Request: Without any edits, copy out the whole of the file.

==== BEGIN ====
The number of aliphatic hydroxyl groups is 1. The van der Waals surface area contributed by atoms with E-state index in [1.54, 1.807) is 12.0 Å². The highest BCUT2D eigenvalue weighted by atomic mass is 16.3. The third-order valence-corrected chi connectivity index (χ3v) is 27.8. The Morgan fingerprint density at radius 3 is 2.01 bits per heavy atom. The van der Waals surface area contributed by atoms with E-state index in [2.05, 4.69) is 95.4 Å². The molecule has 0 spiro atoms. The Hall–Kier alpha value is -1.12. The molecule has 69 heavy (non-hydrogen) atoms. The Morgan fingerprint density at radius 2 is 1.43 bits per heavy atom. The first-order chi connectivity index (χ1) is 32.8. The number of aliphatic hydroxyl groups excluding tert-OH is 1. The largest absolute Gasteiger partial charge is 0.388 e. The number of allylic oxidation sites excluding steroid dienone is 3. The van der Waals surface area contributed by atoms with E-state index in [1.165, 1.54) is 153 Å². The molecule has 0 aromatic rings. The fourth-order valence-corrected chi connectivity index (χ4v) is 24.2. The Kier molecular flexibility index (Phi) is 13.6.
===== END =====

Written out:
The number of aliphatic hydroxyl groups is 1. The van der Waals surface area contributed by atoms with E-state index in [1.54, 1.807) is 12.0 Å². The highest BCUT2D eigenvalue weighted by atomic mass is 16.3. The third-order valence-corrected chi connectivity index (χ3v) is 27.8. The Morgan fingerprint density at radius 3 is 2.01 bits per heavy atom. The van der Waals surface area contributed by atoms with E-state index in [2.05, 4.69) is 95.4 Å². The molecule has 0 spiro atoms. The Hall–Kier alpha value is -1.12. The molecule has 69 heavy (non-hydrogen) atoms. The Morgan fingerprint density at radius 2 is 1.43 bits per heavy atom. The first-order chi connectivity index (χ1) is 32.8. The number of aliphatic hydroxyl groups excluding tert-OH is 1. The largest absolute Gasteiger partial charge is 0.388 e. The number of allylic oxidation sites excluding steroid dienone is 3. The van der Waals surface area contributed by atoms with E-state index in [1.165, 1.54) is 153 Å². The molecule has 0 aromatic rings. The fourth-order valence-corrected chi connectivity index (χ4v) is 24.2. The Kier molecular flexibility index (Phi) is 13.6.